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News / Nation & World

New Orleans levees pass Ida’s test

By Associated Press
Published: August 30, 2021, 5:06pm
5 Photos
Flooded streets and homes are shown in the Spring Meadow subdivision in LaPlace, La., after Hurricane Ida moved through Monday, Aug. 30, 2021. Hard-hit LaPlace is squeezed between the Mississippi River and Lake Pontchartrain.
Flooded streets and homes are shown in the Spring Meadow subdivision in LaPlace, La., after Hurricane Ida moved through Monday, Aug. 30, 2021. Hard-hit LaPlace is squeezed between the Mississippi River and Lake Pontchartrain. (AP Photo/Steve Helber) Photo Gallery

NEW ORLEANS — The levees, floodwalls and floodgates that protect New Orleans held up against Hurricane Ida’s fury, passing their toughest test since the federal government spent billions of dollars to upgrade a system that catastrophically failed when Hurricane Katrina struck 16 years ago.

But strengthening the flood protection system in New Orleans couldn’t spare some neighboring communities from Ida’s destructive storm surge. Many residents of LaPlace, a western suburb where work only recently began on a long-awaited levee project, had to be rescued from rising floodwaters.

Marcie Jacob Hebert evacuated before Ida, but she has no doubt that the storm flooded her LaPlace home based on what she has seen and heard from neighbors. Her house didn’t flood in 2005 during Katrina, but it took on nearly 2 feet of water during Hurricane Isaac in 2012.

“We haven’t had these problems until everybody else’s levees worked,” said Hebert, 46. “It may not be the only factor, but I sure do think it contributes.”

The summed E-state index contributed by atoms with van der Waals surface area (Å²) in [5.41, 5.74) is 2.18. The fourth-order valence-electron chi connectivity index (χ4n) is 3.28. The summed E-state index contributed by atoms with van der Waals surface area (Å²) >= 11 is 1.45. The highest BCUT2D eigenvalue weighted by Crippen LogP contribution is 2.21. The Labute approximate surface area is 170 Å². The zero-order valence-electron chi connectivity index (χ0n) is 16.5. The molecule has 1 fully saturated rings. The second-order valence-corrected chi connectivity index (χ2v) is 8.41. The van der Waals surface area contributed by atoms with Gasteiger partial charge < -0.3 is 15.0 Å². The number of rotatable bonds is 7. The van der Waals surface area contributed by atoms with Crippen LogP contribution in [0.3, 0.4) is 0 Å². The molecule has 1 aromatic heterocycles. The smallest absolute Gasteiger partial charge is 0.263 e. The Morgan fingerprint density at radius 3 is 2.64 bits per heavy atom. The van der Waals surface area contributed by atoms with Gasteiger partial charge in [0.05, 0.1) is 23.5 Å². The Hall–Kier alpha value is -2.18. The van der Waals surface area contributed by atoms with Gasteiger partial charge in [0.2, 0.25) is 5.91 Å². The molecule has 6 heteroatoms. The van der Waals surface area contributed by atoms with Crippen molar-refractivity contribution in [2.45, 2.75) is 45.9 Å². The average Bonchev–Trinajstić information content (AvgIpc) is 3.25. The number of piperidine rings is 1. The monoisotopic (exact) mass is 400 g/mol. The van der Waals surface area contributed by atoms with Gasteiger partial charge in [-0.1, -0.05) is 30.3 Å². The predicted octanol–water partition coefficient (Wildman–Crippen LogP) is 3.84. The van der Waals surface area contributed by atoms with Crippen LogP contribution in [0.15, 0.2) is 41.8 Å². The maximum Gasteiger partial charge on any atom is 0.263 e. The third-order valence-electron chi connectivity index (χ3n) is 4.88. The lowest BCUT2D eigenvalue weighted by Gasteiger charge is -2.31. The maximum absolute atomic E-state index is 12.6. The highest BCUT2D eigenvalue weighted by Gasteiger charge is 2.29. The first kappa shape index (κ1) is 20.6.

Louisiana State University professor emeritus Craig Colten, who has taught historical geography, said most of the New Orleans levee systems has been in place for decades. He said the flooding in LaPlace can be explained by wind direction, not by any floodwater diverted from New Orleans.

“Isaac was really a minor storm in terms of wind speed, but it did drive water into Lake Pontchartrain to the western edge, toward LaPlace, as this storm did. And that just is going to pile water up where LaPlace is,” Colten said. “I haven’t seen anything that was done since Katrina that’s really going to make a huge difference.”

Gov. John Bel Edwards said a preliminary survey of levees in Louisiana showed they did exactly as they intended and held water out.

“We don’t believe there is a single levee anywhere now that actually breached or failed. There were a few smaller levees that were overtopped to a degree for a certain period of time,” Edwards said.

Two flood protection districts oversee the system in Orleans, Jefferson and St. Bernard parishes. Neither district reported any breaches or overtopping of levees.

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